for Trump as a tribute to the persuasive mastery of his masterful persuasiveness!
    I remember reading in one of Adams’s posts where Adams wrote that ” no normal person knows anything about trade policy. I don’t and neither do you.” And I realized that he had created an artificial dilemma which he had then impaled himself upon the horns of. And it went like this. If he doesn’t know anything about trade policy, then he doesn’t know anything about the reality-based truth-content of anything I might say about trade policy. Because if he has no knowledge about the facts or theory of trade policy, then he has no knowledge base against which to measure the knowledge-content of anything I might say about trade policy. In other words, his proudly-claimed lack of knowledge about trade policy would include a lack of knowledge about the state of my knowledge or any else’s knowledge about trade policy, and his inability to assess my or anyone else’s knowledge based upon his own proudly-claimed inability to assess the truth-content of anything I or anyone else might say about trade policy. I wonder if he ever considered that?
    The other thing I noticed is that he has such a huge fan base and so many hundreds or thousands of comments per post that I wonder how many of them he can even read. I certainly wouldn’t even try to get heard or read over there.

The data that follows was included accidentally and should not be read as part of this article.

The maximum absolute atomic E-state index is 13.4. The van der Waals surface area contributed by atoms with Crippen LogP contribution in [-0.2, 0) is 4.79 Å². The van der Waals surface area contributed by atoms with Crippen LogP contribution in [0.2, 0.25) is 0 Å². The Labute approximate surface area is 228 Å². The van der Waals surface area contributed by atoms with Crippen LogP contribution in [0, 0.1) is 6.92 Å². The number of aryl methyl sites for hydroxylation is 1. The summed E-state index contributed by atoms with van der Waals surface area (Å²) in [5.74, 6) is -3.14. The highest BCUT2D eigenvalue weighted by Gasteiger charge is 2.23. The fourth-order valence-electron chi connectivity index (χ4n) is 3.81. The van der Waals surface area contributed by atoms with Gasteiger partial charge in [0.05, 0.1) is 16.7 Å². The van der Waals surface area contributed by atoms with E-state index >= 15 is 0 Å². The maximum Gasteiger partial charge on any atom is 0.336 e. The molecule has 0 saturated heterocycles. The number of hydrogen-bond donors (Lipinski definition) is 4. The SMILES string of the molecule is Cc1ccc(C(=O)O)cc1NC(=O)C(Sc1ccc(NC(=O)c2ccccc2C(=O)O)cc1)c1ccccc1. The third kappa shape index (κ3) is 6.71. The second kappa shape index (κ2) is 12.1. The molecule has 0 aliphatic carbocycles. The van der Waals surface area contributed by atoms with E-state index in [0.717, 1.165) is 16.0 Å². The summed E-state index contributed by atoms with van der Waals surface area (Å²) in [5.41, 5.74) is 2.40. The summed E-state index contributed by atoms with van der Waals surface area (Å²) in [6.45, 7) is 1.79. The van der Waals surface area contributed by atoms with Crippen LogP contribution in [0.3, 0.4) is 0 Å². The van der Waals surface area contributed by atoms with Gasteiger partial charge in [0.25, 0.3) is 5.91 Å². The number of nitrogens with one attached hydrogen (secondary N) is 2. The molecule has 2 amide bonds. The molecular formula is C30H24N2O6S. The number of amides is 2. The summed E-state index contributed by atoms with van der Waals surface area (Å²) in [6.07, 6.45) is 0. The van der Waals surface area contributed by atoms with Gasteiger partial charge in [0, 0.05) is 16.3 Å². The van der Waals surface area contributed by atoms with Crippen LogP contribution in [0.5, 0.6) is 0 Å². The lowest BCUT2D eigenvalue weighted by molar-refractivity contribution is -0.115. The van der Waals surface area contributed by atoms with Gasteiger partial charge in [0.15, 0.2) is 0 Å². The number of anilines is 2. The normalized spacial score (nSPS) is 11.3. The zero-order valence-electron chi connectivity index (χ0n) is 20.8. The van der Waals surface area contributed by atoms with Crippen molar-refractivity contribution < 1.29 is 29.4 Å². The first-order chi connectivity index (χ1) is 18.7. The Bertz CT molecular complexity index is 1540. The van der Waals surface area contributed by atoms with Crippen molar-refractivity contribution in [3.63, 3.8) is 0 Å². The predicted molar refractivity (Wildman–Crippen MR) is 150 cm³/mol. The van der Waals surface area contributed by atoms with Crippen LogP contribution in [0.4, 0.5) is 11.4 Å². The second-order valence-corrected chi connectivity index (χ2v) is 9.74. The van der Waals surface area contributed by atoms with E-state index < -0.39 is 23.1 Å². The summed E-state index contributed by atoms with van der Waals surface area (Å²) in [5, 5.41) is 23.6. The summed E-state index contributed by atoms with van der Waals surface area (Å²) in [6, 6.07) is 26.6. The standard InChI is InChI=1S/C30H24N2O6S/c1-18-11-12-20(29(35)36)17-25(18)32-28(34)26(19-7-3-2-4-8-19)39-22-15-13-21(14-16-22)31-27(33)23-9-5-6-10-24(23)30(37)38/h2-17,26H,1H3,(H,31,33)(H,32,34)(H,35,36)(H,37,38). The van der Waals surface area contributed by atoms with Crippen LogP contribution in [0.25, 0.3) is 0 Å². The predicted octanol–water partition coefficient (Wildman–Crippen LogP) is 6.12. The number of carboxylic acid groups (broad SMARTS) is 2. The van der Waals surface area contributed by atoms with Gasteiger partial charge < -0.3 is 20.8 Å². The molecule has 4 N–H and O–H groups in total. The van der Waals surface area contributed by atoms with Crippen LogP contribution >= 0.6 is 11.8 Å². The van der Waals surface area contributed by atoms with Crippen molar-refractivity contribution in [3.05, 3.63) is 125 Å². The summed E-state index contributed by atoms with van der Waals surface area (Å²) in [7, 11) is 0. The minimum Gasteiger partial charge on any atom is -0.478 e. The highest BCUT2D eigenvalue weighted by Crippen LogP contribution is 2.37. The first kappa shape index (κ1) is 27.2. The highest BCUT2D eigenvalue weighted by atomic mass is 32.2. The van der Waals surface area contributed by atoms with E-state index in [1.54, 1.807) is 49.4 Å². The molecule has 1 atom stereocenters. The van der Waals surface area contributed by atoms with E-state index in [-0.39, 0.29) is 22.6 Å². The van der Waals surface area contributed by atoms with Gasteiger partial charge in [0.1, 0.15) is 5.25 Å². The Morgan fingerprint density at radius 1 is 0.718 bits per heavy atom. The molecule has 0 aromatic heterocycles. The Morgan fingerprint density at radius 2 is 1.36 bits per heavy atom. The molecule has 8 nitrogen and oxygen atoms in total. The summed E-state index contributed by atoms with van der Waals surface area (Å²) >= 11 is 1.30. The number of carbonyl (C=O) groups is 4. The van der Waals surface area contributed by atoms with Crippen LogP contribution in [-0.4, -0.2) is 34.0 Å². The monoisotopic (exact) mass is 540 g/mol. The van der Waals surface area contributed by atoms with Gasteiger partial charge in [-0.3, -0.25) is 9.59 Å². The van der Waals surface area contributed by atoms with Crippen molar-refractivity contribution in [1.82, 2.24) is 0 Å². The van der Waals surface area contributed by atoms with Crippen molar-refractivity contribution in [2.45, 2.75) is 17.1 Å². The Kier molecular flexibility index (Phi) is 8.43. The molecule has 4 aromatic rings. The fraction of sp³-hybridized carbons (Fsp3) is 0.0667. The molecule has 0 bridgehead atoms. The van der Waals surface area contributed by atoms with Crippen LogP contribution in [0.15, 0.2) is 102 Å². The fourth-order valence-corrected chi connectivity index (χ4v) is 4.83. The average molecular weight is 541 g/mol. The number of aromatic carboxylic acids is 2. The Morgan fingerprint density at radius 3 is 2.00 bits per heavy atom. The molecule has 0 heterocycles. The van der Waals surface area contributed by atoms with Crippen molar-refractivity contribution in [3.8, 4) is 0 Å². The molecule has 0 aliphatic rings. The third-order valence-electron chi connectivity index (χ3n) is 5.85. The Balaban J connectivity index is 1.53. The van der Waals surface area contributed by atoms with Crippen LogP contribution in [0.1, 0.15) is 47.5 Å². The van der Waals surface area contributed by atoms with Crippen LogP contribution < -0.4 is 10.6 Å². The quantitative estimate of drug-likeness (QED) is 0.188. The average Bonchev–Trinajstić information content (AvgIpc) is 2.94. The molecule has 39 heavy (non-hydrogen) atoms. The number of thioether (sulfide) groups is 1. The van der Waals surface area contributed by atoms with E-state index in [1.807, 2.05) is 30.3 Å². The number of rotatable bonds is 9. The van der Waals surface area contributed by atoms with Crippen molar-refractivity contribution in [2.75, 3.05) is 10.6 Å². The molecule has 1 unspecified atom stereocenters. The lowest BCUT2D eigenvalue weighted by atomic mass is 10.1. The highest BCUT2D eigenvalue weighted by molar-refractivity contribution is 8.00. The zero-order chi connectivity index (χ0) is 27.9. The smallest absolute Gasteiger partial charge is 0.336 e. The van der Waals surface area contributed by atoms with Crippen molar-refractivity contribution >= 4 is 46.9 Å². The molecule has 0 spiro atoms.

40. Kutte says:

    Are we really to believe that Trump aims to bring us to the brink of nuclear war on the assumption that local parties (JP & SK) will demand our exit? That he simply wants us to stop having to babysit the neighbors awful (deadly) child and let someone who lives a little closer keep an eye on him?
    YES
    Beat your enemy with his own weapons.

  41. Keith Harbaugh says:

    b wrote:

    I interpret the paragraph you quote differently. It comes in the beginning as an explicit direct response to Trump’s speech at the UN.
    The emphasis (message) of the sentence is in the “entire” U.S. mainland.

    “making our rockets’ visit to the *entire* US mainland inevitable all the more,” is an announcement of a new ICBM test that will now prove an extended reach of DPRK ICBMs to cover all the U.S.
    Trump’s statement made the demonstration of the extended reach in an additional ICBM test inevitable.